I got out to the mall yesterdy and wanted to show a couple of fun details from the Anthropologie stuff I tried on. The first is this ruffled tank called the Cherimoya Blouse. It retails for $118 on the Anthropologie site.
In person, there is this cool optical illusion.
At first glance, there seems to be a few more layers of ruffles. In fact, all they did was sew three pintucks at the bottom of each ruffle layer. This adds the illusion of depth.
Here on the Profiterole Blouse the ruffles are edged out in a bias trim.
Rather than just ruffle them and sew them down, they are ruffled a little, then stitched down the midde in a circular / rosette pattern. Really pretty. I’m going to try and approximate the contrast trim with a serger rolled hem. It would probably work best with Wooly Nylon. But, Wooly Nylon and I don’t talk.
Last year I mentioned that I have a thing for the designs of Hollywood designer Helen Rose. That love affair began when I rented the 1957 movie, Designing Woman.
The photos below are about six years old and aren’t very large. But, you can get a sense of her femine yet professional style. In the film Lauren Bacall plays a fashion designer who marries a sports writer.
Note the definition of the waist and the slimline of the skirt. Don’t even get me started on the PERFECT angle of her cute little hat. Mmmm. The fabric covered buttons and the white gloves too! And the black hat on her imagined love rival is fantastic. Sigh. I love it. You know, if Mad Men is filled with images like this, I get why everyone raves about it.
This isn’t even my favorite dress! I’ll show you another one soon.
I have always liked nail polish and loud jewelry. In fact, I remember taking my mom’s Fashion Fair nail polish and painting my nails this garish red when I was in elementary school. Then, being so afraid I would get into trouble, I scraped it off with one of those Afro-fisted black metal picks. I have fond memories of Bonnie Bell’s peel-away nail polish. In high school we could only wear ‘natural’ colors and I was always sneaking some version of brown or vamp on my nails. When I look back on my college graduation photo, I still remember the name of my nail polish (OPI’s Not in Kansas Anymore Red). Actually, I liked that color so much that a friend scooped up four bottles for me eight years ago when it was discontinued. I’m down to the last bottle and a half.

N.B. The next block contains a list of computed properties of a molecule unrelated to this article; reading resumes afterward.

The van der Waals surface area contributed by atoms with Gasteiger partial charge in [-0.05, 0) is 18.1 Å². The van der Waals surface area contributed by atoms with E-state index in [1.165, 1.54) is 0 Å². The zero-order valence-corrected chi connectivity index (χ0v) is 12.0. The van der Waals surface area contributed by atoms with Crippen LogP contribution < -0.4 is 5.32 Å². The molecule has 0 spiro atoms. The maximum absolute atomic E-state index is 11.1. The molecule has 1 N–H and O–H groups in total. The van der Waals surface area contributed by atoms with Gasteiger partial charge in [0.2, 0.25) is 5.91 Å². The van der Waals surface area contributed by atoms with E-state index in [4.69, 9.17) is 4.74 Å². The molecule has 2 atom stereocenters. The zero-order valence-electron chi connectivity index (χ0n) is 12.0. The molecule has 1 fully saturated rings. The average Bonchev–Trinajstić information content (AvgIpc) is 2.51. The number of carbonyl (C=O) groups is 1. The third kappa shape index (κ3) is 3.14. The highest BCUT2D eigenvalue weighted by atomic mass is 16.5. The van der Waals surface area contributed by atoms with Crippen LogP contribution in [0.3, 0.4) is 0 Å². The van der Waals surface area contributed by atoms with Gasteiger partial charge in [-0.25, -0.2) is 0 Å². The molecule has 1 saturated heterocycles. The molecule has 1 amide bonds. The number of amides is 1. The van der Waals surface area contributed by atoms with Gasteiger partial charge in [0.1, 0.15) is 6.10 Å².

Now, I will be honest with you about what some would see as a bad habit. Retail therapy. Having something new (sewn or purchased) makes me feel better when I’m a little down. Well, so does a cold glass of Riesling. But, having shot my fabric wad on the very first day of the month and not wanting to become an alcoholic, I went with a low ticket item. Nail polish, under $3 a bottle on the right websites and arrived today.
I’ve been waiting all week for this Tiffany Blue color to arrive. You see, in loving jewelry and loving nail polish, it’s perfect for me. It’s called ‘For Audrey’(ironic because I thought the book ‘Breakfast at Tiffany’s’ was boring and oh, kind of racist. Still like the jewelry though 🙂 ) If I was somewhat thinking, I would have put it on my toes instead of wearing it to work tomorrow on my fingers. But, I am not sure I care right now 🙂
I came across this $198 hat on the Coach site while looking for inspiration for the March ‘Sewn Hat’ contest on PatternReview.com. Totally reminds me of the fedora in the now OOP Vogue 7460. I made this one for my mom over six years ago. Apparently, before I knew how to sew straight lines.
Heehee. In searching for photos I found this one of my dad modeling my muslin from six years ago. My head was too big to wear it! Appropriate, as today was his last official day of work. He retired today after 28 years working for the federal system as a nurse. Isn’t he adorable?
I’m already pushing my work schedule with my classes, but how badly would I like to attend this local program? Can someone go for all of us?
THE FASHION DESIGN PROGRAM AND THE OFFICE OF STUDENT LIFE
THE AFRICAN-AMERICAN FASHION LECTURE SERIES
THE THREADS OF TIME, THE FABRIC OF HISTORY
WEDNESDAY, FEBRUARY 11, 2009
LIBERTY CAMPUS, NEW BUILDING, COMMON AREA
12 NOON TO 2:00 P.M.
Ms. Rosemary E. Reed Miller, author of The Threads of Time, The Fabric of History will speak about the role and contributions of African-American designers to the world of fashion. Accompanying Ms. Miller will be Ms. Paula Brooks who will talk about pioneer Baltimore fashion retailer, Pauline Brooks, as well as some of the early designers, milliners, and retail merchants that contributed to Baltimore’s rich fashion history.